I'm mentally ill, maybe the question? Every healthy person learns to ask this question as well as the paradox of health and ill-health.
Now let's be clear on what this paradox is all about. Let me use you as an example. The moments when I was most mentally ill, emotionally, spiritually, I missed something very important-something critical to health. I didn't have the ability to see that I was not healthy, and maybe others knew. I'm sure they did. I could have suspected that something was wrong, but at the time I could not have identified it. In the end, I could, and when I did, I would be at the forefront of healing.
What is the clearest indication of psychological well-being?
It's like being in a mental health hospital facility. The main indicator of psychiatrists is looking. Can the person perceive reality? Am I? Is there greatness? Of course, the purpose of admitting people in these hospitals is to give them time and treatment to get back to reality-to receive information.
He is a scary individual who has no intuition. However, the narcissist is the one who seems to be bien-jusqu'à what he approaches but has a great lack of knowledge. They cannot see a single defect in themselves. And they can only finally agree that they have something to change when they see that there is some advantage that just seems humble.
Now it's dangerous. To see you so unequivocally superior to others is bad for everyone. It cannot be corrected if necessary, and others are not recognized for the goodness and attributes they have.
However, the person who knows sees the faults in itself and has an abundance of humility to be able to see the evil, the error, the mistakes they commit; That we all do every once in a while. They are not afraid of exposure because they see what is wrong and they see that it is easy to serve and solve the problem.
There is the paradox in all its glory: whoever thinks that he is perfect is unimaginably dangerously imperfect, because they do not see his guilt, but whoever sees his imperfections could also be perfect for human purposes.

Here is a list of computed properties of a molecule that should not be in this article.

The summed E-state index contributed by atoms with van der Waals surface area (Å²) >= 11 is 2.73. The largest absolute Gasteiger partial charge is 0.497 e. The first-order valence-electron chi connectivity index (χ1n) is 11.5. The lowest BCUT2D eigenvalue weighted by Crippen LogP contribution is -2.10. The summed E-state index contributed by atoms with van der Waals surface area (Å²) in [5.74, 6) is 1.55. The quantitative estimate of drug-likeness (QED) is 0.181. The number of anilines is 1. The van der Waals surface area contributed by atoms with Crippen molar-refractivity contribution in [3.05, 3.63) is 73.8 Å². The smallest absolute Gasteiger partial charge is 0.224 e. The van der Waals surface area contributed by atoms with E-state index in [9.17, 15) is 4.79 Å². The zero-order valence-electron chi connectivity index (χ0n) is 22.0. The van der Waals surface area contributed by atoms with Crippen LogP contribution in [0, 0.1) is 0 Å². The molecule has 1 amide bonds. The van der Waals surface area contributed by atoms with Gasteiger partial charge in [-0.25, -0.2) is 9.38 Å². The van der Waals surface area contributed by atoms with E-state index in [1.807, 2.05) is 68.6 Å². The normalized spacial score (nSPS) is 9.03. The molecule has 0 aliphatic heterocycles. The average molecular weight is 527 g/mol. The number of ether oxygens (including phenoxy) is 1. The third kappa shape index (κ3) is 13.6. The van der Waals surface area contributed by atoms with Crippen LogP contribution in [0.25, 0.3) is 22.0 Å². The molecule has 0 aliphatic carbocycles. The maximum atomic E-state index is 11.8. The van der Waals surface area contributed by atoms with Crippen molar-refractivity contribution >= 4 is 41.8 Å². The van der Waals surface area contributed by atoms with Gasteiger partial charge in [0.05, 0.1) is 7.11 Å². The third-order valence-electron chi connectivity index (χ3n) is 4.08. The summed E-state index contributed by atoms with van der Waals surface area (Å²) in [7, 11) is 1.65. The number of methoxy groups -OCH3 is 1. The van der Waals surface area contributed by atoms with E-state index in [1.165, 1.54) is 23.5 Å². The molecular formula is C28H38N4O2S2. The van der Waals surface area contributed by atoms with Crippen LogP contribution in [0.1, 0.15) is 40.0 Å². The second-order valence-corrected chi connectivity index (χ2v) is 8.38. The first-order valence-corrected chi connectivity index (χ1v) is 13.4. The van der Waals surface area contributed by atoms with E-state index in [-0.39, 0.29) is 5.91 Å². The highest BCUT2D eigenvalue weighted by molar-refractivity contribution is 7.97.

If you want to know if you are healthy, do you have the ability to honest?
Can you see what you need to be able to see? Not just for you, but for others, too.
Now we can see that there are illnesses of anxiety and depression that are expressed in many respects, but they do not manifest themselves in a lack of honesty. Comparatively, mental health is less of a problem, although there is a lot of pain with which the person must have problems. That is not to say that your poor mental health is less important. In fact, many times people may suffer from poor mental health because someone close to them has had a narcissistic impact on them.
People who suffer from depression and anxiety can often still have good relationships. Even with comparatively poor mental health, they can often function in such a way that others are relatively benefactors. They can often find ways to live well despite what they suffer, which is an incredibly stimulating reality.
We see here that good mental health is not only about the struggles we are experiencing in our lives; It is also the way we treat others. Mental health that negatively affects other people is a serious concern because of how people can get hurt. Of course, there is, on the other hand, also the question of how suicide hurts the people left behind. He can never be discreet.
Or, maybe we can see it that way: the person who can not have pain, but has problematic relationships and in fact may seem happy, even powerful, perhaps more mentally ill than the person who suffers a lot of pain but serves and loves others until the end of good relations.
The person who constantly puts others first has better mental health in the end than the person who has no interest or capacity for others.